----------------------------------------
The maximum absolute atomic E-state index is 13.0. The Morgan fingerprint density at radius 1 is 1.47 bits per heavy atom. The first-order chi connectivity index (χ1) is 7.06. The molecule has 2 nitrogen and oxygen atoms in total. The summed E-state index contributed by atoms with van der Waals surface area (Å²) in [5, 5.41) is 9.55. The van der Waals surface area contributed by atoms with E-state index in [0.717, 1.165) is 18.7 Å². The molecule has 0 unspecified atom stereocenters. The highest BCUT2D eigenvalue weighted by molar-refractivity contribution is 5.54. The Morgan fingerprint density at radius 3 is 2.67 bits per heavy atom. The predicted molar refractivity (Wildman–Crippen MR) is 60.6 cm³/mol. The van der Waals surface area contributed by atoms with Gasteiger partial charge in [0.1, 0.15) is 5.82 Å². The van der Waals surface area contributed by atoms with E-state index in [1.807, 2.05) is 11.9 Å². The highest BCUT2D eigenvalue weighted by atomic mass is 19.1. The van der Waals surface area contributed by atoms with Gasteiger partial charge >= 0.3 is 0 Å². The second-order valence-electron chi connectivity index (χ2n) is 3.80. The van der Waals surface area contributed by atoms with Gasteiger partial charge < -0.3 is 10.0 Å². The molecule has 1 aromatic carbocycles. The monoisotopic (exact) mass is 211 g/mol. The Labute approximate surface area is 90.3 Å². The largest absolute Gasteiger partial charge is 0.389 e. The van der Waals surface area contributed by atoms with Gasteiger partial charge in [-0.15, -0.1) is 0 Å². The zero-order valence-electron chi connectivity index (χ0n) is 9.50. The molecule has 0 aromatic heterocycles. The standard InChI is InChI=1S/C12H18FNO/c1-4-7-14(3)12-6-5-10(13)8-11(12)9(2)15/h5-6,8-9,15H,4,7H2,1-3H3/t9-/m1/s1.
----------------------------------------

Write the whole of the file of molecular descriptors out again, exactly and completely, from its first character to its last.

The maximum absolute atomic E-state index is 13.0. The Morgan fingerprint density at radius 1 is 1.47 bits per heavy atom. The first-order chi connectivity index (χ1) is 7.06. The molecule has 2 nitrogen and oxygen atoms in total. The summed E-state index contributed by atoms with van der Waals surface area (Å²) in [5, 5.41) is 9.55. The van der Waals surface area contributed by atoms with E-state index in [0.717, 1.165) is 18.7 Å². The molecule has 0 unspecified atom stereocenters. The highest BCUT2D eigenvalue weighted by molar-refractivity contribution is 5.54. The Morgan fingerprint density at radius 3 is 2.67 bits per heavy atom. The predicted molar refractivity (Wildman–Crippen MR) is 60.6 cm³/mol. The van der Waals surface area contributed by atoms with Gasteiger partial charge in [0.1, 0.15) is 5.82 Å². The van der Waals surface area contributed by atoms with E-state index in [1.807, 2.05) is 11.9 Å². The highest BCUT2D eigenvalue weighted by atomic mass is 19.1. The van der Waals surface area contributed by atoms with Gasteiger partial charge >= 0.3 is 0 Å². The second-order valence-electron chi connectivity index (χ2n) is 3.80. The van der Waals surface area contributed by atoms with Gasteiger partial charge < -0.3 is 10.0 Å². The molecule has 1 aromatic carbocycles. The monoisotopic (exact) mass is 211 g/mol. The Labute approximate surface area is 90.3 Å². The largest absolute Gasteiger partial charge is 0.389 e. The van der Waals surface area contributed by atoms with Gasteiger partial charge in [-0.15, -0.1) is 0 Å². The zero-order valence-electron chi connectivity index (χ0n) is 9.50. The molecule has 0 aromatic heterocycles. The standard InChI is InChI=1S/C12H18FNO/c1-4-7-14(3)12-6-5-10(13)8-11(12)9(2)15/h5-6,8-9,15H,4,7H2,1-3H3/t9-/m1/s1.